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Secretary Pate Applauds Iowa Senate on Passage of Voting Age Bill, Encourages House Members to Support
Paul D. Pate
Secretary of State
State Capitol
Des Moines, IA 50319
Iowa Secretary of State Seal WEBSITE:
Kevin Hall
Communications Director
(515) 725-2942
March 2, 2016

Secretary Pate Applauds Iowa Senate on Passage of Voting Age Bill, Encourages House Members to Support

DES MOINES – Iowa Secretary of State Paul Pate supports the Iowa Senate bill that would allow 17-year-olds to participate in primary elections, if they will be 18 by the date of that year's general election. Pate, Iowa's Commissioner of Elections, proposed an amendment to Senate File 2142 that altered the present age of voter registration from 17 and a half to 17. That amendment was adopted.

"If they're going to be old enough to vote in the general election, it makes sense that they should also be allowed to choose their party's nominee," Secretary Pate said. "The state parties allow 17-year-olds to participate in the Iowa Caucuses. This is a commonsense next step that will hopefully increase participation amongst our young people."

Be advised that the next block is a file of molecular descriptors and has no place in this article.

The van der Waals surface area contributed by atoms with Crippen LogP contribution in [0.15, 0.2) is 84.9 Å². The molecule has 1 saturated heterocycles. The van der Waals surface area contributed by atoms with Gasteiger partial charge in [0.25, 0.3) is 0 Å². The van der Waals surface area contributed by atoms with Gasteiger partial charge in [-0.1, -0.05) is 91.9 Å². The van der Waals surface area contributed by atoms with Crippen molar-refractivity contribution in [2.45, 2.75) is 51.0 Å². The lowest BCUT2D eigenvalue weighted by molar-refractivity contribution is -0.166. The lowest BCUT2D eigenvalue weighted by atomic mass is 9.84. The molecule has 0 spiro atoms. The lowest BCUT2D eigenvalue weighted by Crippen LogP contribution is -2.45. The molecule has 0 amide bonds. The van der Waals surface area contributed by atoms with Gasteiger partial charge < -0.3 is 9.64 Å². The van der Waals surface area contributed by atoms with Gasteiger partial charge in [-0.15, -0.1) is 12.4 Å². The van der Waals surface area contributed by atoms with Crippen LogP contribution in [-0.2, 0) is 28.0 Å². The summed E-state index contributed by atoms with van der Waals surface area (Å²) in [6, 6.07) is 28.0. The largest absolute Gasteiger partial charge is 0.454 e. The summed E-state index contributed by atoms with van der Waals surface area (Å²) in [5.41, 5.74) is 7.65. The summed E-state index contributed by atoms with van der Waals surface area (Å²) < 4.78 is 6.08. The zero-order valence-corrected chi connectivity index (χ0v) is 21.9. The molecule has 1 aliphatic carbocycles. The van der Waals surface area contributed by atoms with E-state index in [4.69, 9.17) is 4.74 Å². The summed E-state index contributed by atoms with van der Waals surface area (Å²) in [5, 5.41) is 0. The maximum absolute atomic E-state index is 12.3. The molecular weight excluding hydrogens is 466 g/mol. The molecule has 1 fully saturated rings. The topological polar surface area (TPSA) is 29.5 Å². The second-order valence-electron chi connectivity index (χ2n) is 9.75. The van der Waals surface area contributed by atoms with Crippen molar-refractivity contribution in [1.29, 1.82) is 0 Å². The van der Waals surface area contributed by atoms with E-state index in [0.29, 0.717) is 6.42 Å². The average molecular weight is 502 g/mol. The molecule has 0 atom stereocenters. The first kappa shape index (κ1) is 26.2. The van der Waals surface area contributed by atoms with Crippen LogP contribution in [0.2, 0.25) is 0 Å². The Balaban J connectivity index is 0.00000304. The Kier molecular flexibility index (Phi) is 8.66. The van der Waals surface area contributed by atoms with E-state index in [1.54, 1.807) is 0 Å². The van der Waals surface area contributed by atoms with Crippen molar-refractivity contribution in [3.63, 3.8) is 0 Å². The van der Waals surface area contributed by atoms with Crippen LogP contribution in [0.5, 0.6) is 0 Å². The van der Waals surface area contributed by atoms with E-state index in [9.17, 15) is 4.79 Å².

Senate File 2142 passed the Iowa Senate unanimously, 49-0, on Tuesday. Secretary Pate encourages the Iowa House to also support the legislation.

"My office made a strong push over the last several months to engage young people in the political process," Secretary Pate said. "Our Caucus 101 curriculum, Iowa Youth Caucus and Iowa Youth Straw Poll saw tremendous participation across the state by our young people. More than 60,000 students voted in the Iowa Youth Straw Poll. They took that vote very seriously and were obviously interested in the process. I hope that by allowing 17-year-olds to help choose their party's nominees, this early civic engagement spurs them to remain involved throughout their lives."

This legislation, along with Iowa's new electronic voter registration system, further bolsters Iowa's status as a leader in citizen participation in the electoral process. Since launching electronic voter registration on January 1, more than 8,200 Iowans have used the system to register to vote or update their registration information. More than 2,100 of those were 18-24-year-olds. That is the second highest demographic group using the online system, trailing only 25-34-year-olds.

The proposed legislation applies to city primaries as well as regular primary elections. It would go into effect on January 1, 2017.

Secretary Pate requests that both chambers of the Iowa Legislature add funding to the bill. Lowering the voting registration age to 17 for primary elections will require recalibration of elections systems for all 99 county auditors. The estimated cost could be as much as $193,000.